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The Sarah Silverman Program: Season One

(Comedy Central; US DVD: 2 Oct 2007)

As we all know by now, comedy has entered The Era of the Uncomfortable.  Most publicly, Seinfeld ushered in a period where it was fun to laugh at and with unpleasant people.  Elaine, George, Kramer, and Jerry had more than foibles—they possessed a genuine lack of concern for others, which got worse even as the show got cleverer over the years.  The wriggle-in-your-seat finale found them jailed for being, well, assholes.


Since then, it has been one painful cringe after another, many of them hilarious.  Seinfeld‘s natural successor, of course, is Larry David’s Curb Your Enthusiasm, in which the main character is exposed every single time he even thinks something untoward.  Steve Carrell’s character on The Office says something wildly inappropriate in every episode.  The dance at the end of Little Miss Sunshine was feel-good discomfort, if such a thing is possible.  And Will Ferrell’s entire career is a huge eye roll.


The female master of this form, perhaps, is the estimable Sarah Silverman.  Silverman’s career has been remarkably varied—comic and serious roles, movies and TV, sketch comedy and stand-up.  She’s got super-hip credentials (The Larry Sanders Show, fired from SNL, Mr. Show with Bob and David) and middle-of-the-road creds, too (a recurring role on Monk, School of Rock, even Rent as the tabloid producer Alexi Darling).  But the heart of her work has been stand-up, where her basic bit is to mock prejudices by ironically embracing them.  The natural ally of this strategy is a contempt for the “politically correct” taboos that suggest that she should not say certain words or discuss certain topics—mainly race, religion, and sex.


The Sarah Silverman Program, which has recently begun its second season on Comedy Central, boils down the Silverman shtick into a tidy half hour.  Season One (six episodes) is now out on DVD.


Like her middle-aged male counterpart on Curb Your Enthusiasm, Silverman plays a fictionalized version of herself—she is a “stooped” and self-absorbed kid sister whose obliviousness leads to insult and injury at every turn.  Naïve Sarah usually doesn’t even know she’s doing this, yet she remains less charming or innocent than dopey and self-centered.  “Larry David” knows that he refuses to play well with others, but retains a certain charm or warmth, whereas “Sarah Silverman” oversteps society’s rules because, obliviously, she thinks that she’s the only person in the room.  Always.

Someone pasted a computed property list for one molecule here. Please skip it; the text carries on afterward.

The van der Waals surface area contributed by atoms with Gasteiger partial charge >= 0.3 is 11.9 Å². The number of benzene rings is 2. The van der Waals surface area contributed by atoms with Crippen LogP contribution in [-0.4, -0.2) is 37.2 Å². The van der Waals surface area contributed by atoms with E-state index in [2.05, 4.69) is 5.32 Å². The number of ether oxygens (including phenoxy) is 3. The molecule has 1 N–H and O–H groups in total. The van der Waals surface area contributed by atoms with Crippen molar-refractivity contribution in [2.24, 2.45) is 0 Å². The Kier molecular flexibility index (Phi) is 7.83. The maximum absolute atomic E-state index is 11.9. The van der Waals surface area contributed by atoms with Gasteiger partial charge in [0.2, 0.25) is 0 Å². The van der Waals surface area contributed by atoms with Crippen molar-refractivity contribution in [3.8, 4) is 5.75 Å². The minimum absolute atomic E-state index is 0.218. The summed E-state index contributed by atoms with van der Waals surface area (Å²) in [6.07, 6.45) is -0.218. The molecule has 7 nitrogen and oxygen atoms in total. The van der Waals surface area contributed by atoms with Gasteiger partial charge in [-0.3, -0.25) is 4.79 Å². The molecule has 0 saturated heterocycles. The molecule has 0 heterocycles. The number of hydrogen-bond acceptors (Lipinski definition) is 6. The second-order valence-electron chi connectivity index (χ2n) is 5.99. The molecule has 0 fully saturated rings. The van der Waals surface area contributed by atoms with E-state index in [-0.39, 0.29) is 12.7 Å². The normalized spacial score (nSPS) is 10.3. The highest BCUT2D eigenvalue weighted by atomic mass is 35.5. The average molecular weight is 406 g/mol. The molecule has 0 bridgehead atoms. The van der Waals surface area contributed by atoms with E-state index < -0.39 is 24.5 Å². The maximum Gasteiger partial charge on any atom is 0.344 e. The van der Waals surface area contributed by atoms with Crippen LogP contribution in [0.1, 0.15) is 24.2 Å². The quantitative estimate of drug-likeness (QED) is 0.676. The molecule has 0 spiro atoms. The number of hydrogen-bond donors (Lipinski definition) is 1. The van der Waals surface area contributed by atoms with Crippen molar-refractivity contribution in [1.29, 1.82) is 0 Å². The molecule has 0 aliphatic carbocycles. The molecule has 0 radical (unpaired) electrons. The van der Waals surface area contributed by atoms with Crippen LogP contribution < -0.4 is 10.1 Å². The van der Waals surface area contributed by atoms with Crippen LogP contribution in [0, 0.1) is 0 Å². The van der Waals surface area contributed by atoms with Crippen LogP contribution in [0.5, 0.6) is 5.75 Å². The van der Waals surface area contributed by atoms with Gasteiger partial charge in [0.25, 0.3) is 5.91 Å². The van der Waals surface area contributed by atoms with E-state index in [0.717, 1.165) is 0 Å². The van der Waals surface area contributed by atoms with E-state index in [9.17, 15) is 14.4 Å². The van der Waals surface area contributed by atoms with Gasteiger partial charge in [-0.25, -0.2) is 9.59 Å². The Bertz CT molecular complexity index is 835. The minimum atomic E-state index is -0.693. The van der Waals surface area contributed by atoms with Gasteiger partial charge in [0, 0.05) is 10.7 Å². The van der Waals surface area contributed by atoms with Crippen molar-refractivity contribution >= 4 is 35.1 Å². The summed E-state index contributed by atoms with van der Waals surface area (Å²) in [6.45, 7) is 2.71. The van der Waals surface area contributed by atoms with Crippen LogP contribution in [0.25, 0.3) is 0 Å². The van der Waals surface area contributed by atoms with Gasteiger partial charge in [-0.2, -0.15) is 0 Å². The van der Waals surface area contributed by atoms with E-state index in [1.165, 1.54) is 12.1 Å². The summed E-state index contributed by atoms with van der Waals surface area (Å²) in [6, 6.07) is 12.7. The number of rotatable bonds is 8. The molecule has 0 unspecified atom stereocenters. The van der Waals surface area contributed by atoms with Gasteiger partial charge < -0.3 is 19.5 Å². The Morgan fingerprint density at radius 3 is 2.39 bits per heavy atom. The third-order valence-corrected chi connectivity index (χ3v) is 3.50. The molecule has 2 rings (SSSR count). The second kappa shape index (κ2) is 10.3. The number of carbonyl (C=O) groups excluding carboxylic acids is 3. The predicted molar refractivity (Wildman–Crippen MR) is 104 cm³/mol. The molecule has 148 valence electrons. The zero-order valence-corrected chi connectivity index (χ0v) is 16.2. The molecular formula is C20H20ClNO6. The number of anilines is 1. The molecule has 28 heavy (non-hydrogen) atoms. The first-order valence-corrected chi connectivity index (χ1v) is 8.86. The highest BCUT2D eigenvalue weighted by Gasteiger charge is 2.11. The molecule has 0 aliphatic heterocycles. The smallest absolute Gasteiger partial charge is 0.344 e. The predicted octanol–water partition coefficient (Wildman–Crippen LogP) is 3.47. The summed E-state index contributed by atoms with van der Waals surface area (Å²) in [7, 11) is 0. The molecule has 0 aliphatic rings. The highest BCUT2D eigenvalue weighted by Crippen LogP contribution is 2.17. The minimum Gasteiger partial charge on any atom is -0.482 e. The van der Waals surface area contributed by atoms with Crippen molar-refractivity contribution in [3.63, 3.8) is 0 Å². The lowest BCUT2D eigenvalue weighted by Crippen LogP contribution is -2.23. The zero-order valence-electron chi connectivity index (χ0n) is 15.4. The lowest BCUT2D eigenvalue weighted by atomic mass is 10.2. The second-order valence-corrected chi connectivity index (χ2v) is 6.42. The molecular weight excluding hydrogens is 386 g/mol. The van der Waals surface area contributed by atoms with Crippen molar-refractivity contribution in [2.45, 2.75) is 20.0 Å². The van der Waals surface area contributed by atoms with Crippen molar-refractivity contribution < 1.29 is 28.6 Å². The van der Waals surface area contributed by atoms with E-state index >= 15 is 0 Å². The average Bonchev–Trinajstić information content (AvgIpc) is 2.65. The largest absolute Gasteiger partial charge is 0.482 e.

So, how you react to this meta-humor of naïve assholeishness will probably determine your love for The Sarah Silverman Program.  The question ought not be whether you like “Sarah” (you shouldn’t), but whether you find her and her program funny.  Silverman takes the risk, clearly, that you will be less repulsed by “Sarah” than you will cracked-up by the fact that she says “vagina” a whole lot.


Here is the set up for the show: Sarah has no job and lives with (and off of) her sister, a nurse (Laura Silverman).  She bitterly resents her sister’s boyfriend, a cop (Jay Johnston), and they all hang out (typically over brunch) with their two gay neighbors (Brian Posehn, Steve Agee). The action is typically driven by Sarah’s unquenchable need to be the center of attention, particularly relative to Jay, whom she loathes.  Most episodes start with Sarah waking up with her dog, then end with her talking to the dog about what she’s learned.  Of course, it’s a meta-joke about sit-coms rather than a sit-com itself, and that may be where most of the fun is.


But let’s get back to vaginas, poop, and queefing.  Sarah always does.  In one episode, Sarah decides to get an AIDS test so she can cheer up with some good news.  We learn that she loves anal sex and once got a transfusion in Haiti—and decides that she probably does have AIDS.  She then forms an AIDS awareness group that actually only glorifies Sarah in a parody of Evita.  Invited into an elementary school classroom to discuss the disease, Sarah uses the word “vagina” a lot.